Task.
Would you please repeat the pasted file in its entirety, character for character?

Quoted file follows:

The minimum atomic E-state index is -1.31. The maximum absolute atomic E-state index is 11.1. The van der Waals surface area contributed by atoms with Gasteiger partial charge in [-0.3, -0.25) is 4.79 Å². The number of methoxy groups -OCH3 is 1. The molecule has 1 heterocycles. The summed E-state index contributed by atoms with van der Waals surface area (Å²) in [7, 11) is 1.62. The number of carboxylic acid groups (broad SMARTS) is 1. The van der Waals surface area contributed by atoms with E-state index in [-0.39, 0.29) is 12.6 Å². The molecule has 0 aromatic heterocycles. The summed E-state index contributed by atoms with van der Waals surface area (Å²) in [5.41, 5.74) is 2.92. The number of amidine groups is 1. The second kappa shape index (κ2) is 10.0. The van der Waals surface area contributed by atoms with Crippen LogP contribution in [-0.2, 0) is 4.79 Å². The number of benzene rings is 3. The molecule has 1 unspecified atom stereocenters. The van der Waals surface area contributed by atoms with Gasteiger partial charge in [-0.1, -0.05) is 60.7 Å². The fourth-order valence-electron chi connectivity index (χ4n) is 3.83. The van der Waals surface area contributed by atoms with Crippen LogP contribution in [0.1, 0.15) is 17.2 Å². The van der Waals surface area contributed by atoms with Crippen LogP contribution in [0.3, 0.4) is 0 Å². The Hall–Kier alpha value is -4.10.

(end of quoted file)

The minimum atomic E-state index is -1.31. The maximum absolute atomic E-state index is 11.1. The van der Waals surface area contributed by atoms with Gasteiger partial charge in [-0.3, -0.25) is 4.79 Å². The number of methoxy groups -OCH3 is 1. The molecule has 1 heterocycles. The summed E-state index contributed by atoms with van der Waals surface area (Å²) in [7, 11) is 1.62. The number of carboxylic acid groups (broad SMARTS) is 1. The van der Waals surface area contributed by atoms with E-state index in [-0.39, 0.29) is 12.6 Å². The molecule has 0 aromatic heterocycles. The summed E-state index contributed by atoms with van der Waals surface area (Å²) in [5.41, 5.74) is 2.92. The number of amidine groups is 1. The second kappa shape index (κ2) is 10.0. The van der Waals surface area contributed by atoms with Crippen LogP contribution in [-0.2, 0) is 4.79 Å². The number of benzene rings is 3. The molecule has 1 unspecified atom stereocenters. The van der Waals surface area contributed by atoms with Gasteiger partial charge in [-0.1, -0.05) is 60.7 Å². The fourth-order valence-electron chi connectivity index (χ4n) is 3.83. The van der Waals surface area contributed by atoms with Crippen LogP contribution in [0.1, 0.15) is 17.2 Å². The van der Waals surface area contributed by atoms with Crippen LogP contribution in [0.3, 0.4) is 0 Å². The Hall–Kier alpha value is -4.10.